Join or Sign In
Sign in to customize your TV listings
After nearly 42 years of scandalous affairs, decades-long rivalries, fairy tale romances, kidnapped babies, serial killers, resurrected loved ones and the occasional Pennsylvania tornado, All My Children as fans have known it will come to an end on Friday. Two weeks before production wrapped, TVGuide.com spent a few days behind the scenes of Pine Valley as writers, producers and cast performed something of a three-ring circus, rallying to deliver what they hoped would be a satisfying conclusion for their loyal viewers. During one morning meeting, longtime director Steven Williford planned out the moment in which Angie (Debbi Morgan) would get her sight back, enacting how she would stumble, joyful and teary-eyed, toward Jessie (Darnell Williams). Downstairs on set at the Pine Valley police station, Tad (Michael E. Knight) and Dixie (Cady McClain) -- together, at last — confronted David (Vincent Irizarry) perhaps for the final time, begging to know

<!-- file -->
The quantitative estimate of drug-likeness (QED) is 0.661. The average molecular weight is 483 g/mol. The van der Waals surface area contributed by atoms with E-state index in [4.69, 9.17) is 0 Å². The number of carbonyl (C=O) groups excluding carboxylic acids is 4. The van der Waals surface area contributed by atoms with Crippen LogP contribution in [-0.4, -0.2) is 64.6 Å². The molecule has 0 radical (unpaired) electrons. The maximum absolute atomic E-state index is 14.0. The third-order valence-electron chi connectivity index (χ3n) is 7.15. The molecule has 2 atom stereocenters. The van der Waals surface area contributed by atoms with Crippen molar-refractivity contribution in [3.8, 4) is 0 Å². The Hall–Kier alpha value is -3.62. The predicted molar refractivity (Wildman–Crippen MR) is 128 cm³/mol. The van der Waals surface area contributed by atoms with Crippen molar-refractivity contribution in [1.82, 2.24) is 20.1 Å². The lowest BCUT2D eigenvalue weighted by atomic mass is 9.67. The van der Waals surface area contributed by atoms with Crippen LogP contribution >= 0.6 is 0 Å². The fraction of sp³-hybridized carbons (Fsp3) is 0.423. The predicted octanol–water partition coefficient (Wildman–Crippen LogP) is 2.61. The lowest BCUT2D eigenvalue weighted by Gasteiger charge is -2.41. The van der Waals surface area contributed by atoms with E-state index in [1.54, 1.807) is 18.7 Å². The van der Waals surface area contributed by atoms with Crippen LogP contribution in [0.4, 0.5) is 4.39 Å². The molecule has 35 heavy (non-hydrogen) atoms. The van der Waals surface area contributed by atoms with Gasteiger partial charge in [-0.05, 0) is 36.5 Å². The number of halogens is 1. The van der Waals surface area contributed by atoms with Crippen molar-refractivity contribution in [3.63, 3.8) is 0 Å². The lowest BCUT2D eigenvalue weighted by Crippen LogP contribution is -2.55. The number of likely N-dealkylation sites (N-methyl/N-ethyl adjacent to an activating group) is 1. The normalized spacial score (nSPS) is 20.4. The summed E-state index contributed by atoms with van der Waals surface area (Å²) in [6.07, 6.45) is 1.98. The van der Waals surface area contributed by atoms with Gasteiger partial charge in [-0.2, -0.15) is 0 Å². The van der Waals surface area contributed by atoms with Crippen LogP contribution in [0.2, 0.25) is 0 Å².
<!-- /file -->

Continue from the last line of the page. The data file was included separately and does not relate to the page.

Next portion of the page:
Earlier this year, when Susan Lucci was in New York, signing copies of her just-released memoir, All My Life, a man came up with his book ready to be autographed and said to her, "You know, Susan, they tell us that cotton is the fabric of our lives, but really, it's All My Children."Susan Lucci on All My Children's last day, the big cliffhanger and her future onlineHowever sweet, if hokey, the line was, Lucci has been thinking a lot about how true it's been for her. Just hours after she performed her final scene as All My Children's indomitable Erica Kane — perhaps the last time ever she fills those heels — and staring down the show's end-date, the 64-year-old actress couldn't be more grateful to have spent her last 41 years in the role. But putting that legacy into words does not come easy. "To have started in 1970 and have the passion from the audience now is just thrilling. There really are no words," Lucci tells TVGuide.com. "I have nothing to compare it to."One thing she can say is that Erica Kane, in all her biting, entitled glory, was on the page from Lucci's very first audition. "I remember thinking she had the possibilities to be a modern-day Scarlett O'Hara," she says. "[Series creator Agnes Nixon's] characters from the get-go were ...